They also discuss the evolution of software in line with hardware developments over the last few years, managing the increasing amounts of data needed to meet the demands of today’s print quality, the role of Global Graphics Software in key market segments and more.

Listen in here:

Head, ink and substrates, don't forget the software. A FuturePrint podcast with Martin Bailey

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How to retain print quality with vector-based transparency flattening

This week, Mako™ product manager David Stevenson explains vector flattening:

When you print PDF content or save or export it to other formats that do not support transparency, it will need to undergo a process called flattening. Flattening usually involves rasterizing areas of the page that are subject to transparency effects, which could mean replacing sharp-edged vector content with a jagged-edged bitmap. Of course, increasing the resolution of the rasterization can mitigate that problem, but doing so takes longer and adds to file size.

The alternative is to retain vector geometry, including text, as vector objects. This requires dividing the artwork down into smaller parts that no longer overlap, then tracing the edges of the new shapes with a vector path. In the latest release, Global Graphics Software’s Mako Core SDK (v6.2.0) adds this capability to its raster-based transparency flattening API. Using existing APIs that apply De Casteljau’s algorithm to decompose Bézier curves and a new method to trace around shapes, flattened content can retain its device independence and printing quality.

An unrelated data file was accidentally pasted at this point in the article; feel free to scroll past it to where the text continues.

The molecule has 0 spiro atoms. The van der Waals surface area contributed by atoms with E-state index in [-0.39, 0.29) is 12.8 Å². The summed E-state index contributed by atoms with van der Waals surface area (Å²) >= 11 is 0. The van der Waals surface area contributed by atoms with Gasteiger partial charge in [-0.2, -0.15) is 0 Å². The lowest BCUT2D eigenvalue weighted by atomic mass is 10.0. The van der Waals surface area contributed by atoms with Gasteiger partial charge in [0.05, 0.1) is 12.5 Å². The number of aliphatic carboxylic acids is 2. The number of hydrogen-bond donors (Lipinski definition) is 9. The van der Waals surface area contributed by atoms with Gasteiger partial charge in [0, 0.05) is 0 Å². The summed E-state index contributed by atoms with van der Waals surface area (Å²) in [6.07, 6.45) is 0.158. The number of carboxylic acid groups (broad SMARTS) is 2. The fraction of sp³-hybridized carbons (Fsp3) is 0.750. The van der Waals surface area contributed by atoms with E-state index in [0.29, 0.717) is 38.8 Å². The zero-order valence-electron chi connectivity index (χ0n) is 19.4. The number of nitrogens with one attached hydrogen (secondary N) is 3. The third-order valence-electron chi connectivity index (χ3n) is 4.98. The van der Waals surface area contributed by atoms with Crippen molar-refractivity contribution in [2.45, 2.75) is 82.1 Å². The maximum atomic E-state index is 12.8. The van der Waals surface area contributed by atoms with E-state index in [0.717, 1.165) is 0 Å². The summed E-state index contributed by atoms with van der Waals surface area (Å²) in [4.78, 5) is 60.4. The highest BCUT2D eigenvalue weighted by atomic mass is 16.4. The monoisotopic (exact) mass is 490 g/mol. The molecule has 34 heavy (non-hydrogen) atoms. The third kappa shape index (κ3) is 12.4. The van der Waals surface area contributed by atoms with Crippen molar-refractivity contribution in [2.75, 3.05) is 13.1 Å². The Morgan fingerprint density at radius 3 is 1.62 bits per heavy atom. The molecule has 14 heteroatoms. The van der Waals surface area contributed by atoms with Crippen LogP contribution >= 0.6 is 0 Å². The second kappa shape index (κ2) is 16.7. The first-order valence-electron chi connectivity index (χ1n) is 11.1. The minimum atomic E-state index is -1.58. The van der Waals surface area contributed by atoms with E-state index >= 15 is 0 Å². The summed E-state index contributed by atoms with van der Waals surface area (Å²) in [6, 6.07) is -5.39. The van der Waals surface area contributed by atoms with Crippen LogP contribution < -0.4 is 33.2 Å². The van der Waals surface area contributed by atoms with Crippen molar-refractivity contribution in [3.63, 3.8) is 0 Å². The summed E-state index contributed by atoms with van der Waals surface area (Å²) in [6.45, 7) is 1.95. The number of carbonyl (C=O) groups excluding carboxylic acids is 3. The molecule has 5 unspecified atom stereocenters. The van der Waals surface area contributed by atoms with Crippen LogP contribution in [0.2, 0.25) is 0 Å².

In this example, two partially transparent shapes overlap, and set to use a multiply blend. The rectangle indicates the zoom area for the next two images.
In this example, two partially transparent shapes overlap, and set to use a multiply blend. The rectangle indicates the zoom area for the next two images.
The result of regular raster-based flattening. The shapes are rasterized (at somewhat low resolution for the purposes of illustration) and you can see the jagged edges that result.
The result of regular raster-based flattening. The shapes are rasterized (at somewhat low resolution for the purposes of illustration) and you can see the jagged edges that result.
The result of vector-based flattening. The edges are smooth.
The result of vector-based flattening. The edges are smooth.
This image shows how the vector flattener has created three new vector paths that no longer overlap (moved apart for the purposes of illustration), with the color of 2 representing the blend evident in the original artwork.
This image shows how the vector flattener has created three new vector paths that no longer overlap (moved apart for the purposes of illustration), with the color of 2 representing the blend evident in the original artwork.

I’ve included a short demo of the vector-based transparency flattening feature using Mako here:

Don’t hesitate to david.stevenson@globalgraphics.com for more information if you’d like to know more about the feature and Mako Core.

Further reading

  1. Carry out complex tasks for your print workflow easily with Mako
  2. Improving PDF accessibility with Structure Tagging